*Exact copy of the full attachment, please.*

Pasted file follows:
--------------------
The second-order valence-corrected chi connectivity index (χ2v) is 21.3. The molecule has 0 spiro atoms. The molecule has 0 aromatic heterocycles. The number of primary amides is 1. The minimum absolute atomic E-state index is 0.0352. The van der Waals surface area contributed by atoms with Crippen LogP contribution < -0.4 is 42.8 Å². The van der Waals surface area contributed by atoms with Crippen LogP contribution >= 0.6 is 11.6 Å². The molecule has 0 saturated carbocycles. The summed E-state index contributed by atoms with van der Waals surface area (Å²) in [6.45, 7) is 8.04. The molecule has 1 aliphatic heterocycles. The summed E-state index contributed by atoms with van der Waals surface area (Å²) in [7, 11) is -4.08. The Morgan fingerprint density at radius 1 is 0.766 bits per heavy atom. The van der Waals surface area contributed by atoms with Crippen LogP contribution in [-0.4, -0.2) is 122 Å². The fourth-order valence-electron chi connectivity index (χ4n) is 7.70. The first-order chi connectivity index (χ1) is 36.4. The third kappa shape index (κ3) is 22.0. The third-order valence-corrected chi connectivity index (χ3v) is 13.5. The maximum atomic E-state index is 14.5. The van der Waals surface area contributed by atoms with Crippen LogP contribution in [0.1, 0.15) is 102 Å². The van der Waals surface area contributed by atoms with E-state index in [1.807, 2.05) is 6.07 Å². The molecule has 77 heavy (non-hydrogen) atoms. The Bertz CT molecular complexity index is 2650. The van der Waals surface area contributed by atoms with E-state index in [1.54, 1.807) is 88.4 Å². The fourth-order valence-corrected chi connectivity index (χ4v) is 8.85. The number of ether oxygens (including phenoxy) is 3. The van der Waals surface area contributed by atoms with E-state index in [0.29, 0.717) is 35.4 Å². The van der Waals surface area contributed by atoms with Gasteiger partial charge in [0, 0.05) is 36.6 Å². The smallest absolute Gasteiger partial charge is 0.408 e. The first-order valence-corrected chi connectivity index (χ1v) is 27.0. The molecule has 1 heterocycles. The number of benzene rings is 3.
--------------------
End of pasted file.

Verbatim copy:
The second-order valence-corrected chi connectivity index (χ2v) is 21.3. The molecule has 0 spiro atoms. The molecule has 0 aromatic heterocycles. The number of primary amides is 1. The minimum absolute atomic E-state index is 0.0352. The van der Waals surface area contributed by atoms with Crippen LogP contribution < -0.4 is 42.8 Å². The van der Waals surface area contributed by atoms with Crippen LogP contribution >= 0.6 is 11.6 Å². The molecule has 0 saturated carbocycles. The summed E-state index contributed by atoms with van der Waals surface area (Å²) in [6.45, 7) is 8.04. The molecule has 1 aliphatic heterocycles. The summed E-state index contributed by atoms with van der Waals surface area (Å²) in [7, 11) is -4.08. The Morgan fingerprint density at radius 1 is 0.766 bits per heavy atom. The van der Waals surface area contributed by atoms with Crippen LogP contribution in [-0.4, -0.2) is 122 Å². The fourth-order valence-electron chi connectivity index (χ4n) is 7.70. The first-order chi connectivity index (χ1) is 36.4. The third kappa shape index (κ3) is 22.0. The third-order valence-corrected chi connectivity index (χ3v) is 13.5. The maximum atomic E-state index is 14.5. The van der Waals surface area contributed by atoms with Crippen LogP contribution in [0.1, 0.15) is 102 Å². The van der Waals surface area contributed by atoms with E-state index in [1.807, 2.05) is 6.07 Å². The molecule has 77 heavy (non-hydrogen) atoms. The Bertz CT molecular complexity index is 2650. The van der Waals surface area contributed by atoms with E-state index in [1.54, 1.807) is 88.4 Å². The fourth-order valence-corrected chi connectivity index (χ4v) is 8.85. The number of ether oxygens (including phenoxy) is 3. The van der Waals surface area contributed by atoms with E-state index in [0.29, 0.717) is 35.4 Å². The van der Waals surface area contributed by atoms with Gasteiger partial charge in [0, 0.05) is 36.6 Å². The smallest absolute Gasteiger partial charge is 0.408 e. The first-order valence-corrected chi connectivity index (χ1v) is 27.0. The molecule has 1 heterocycles. The number of benzene rings is 3.